Plans to tackle filibustering on the table after chaos of Hong Kong legislature’s education funding debate
Legislative Council Finance Committee chief Chan Kin-por proposes a number of measures to put an end to practice that has held up recent debates, following storm over disqualified lawmakers
The head of the Finance Committee in Hong Kong’s legislature has floated new proposals to restrict filibustering in the chamber over the funding approval process, saying “prevention measures” are needed.
Chan Kin-por’s suggestion was raised after pan-democrat lawmakers dragged out a recent debate for seven hours during a request for an extra HK$3.6 billion to spend on education. The filibustering was in protest against the disqualification of four of their colleagues over their oath-taking antics.
Chan, as the committee chairman, pushed through some of the remaining items for a vote amid chaos in the final 30 minutes of the last committee meeting before the summer recess. Despite the intervention, five out of the eight funding requests were still not discussed.
The relationship between the executive and legislative branches of Hong Kong’s government turned sour after four pro-democracy lawmakers – Nathan Law Kwun-chung, Lau Siu-lai, “Long Hair” Leung Kwok-hung and Edward Yiu Chung-yim – were disqualified two weeks ago for improper oath-taking in legal action launched by the former administration.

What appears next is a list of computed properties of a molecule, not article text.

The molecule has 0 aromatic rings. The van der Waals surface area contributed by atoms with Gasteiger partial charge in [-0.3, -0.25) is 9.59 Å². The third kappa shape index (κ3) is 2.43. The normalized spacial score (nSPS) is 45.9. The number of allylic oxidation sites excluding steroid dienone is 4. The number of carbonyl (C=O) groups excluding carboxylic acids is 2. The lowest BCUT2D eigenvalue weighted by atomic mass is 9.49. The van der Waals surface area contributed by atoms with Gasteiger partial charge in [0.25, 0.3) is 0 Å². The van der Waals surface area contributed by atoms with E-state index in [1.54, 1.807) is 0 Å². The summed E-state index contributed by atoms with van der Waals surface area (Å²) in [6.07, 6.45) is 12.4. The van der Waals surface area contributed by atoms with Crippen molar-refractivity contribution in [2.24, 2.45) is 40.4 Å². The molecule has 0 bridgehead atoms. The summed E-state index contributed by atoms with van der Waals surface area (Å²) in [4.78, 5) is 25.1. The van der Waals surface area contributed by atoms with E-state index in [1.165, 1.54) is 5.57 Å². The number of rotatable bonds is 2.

Speaking in a media interview on Sunday, Chan suggested more ways to restrict filibustering, including limiting the number of non-binding motions proposed by each lawmaker on an agenda item to one. There is no limit at present.
Chan also proposed banning lawmakers from requesting an adjournment of both the meeting and the discussion of an item. Under his proposal they could only request one.
“The opposition camp has made themselves clear that they would make the Legislative Council unable to function as usual, if the government fails to resolve the oath-taking saga,” Chan said. “How can we not take any preventative measures ahead of the storm?”
He added that the proposal would help to focus discussions.
Chan earlier also proposed to ban lawmakers expelled by the chairman due to inappropriate behaviour from joining the next session on the same day.
Changes to the procedures of the Financial Committee only require a simple majority of all lawmakers, yet previous attempts by the pro-Beijing camp failed due to enormous opposition from the pan-democrats.
Pan-democratic education sector lawmaker Ip Kin-yuen previously warned that changing the rules without sound justification could lead to endless arguments.
Ip was worried that lawmakers’ rights of discussion could be hampered when core issues are being discussed.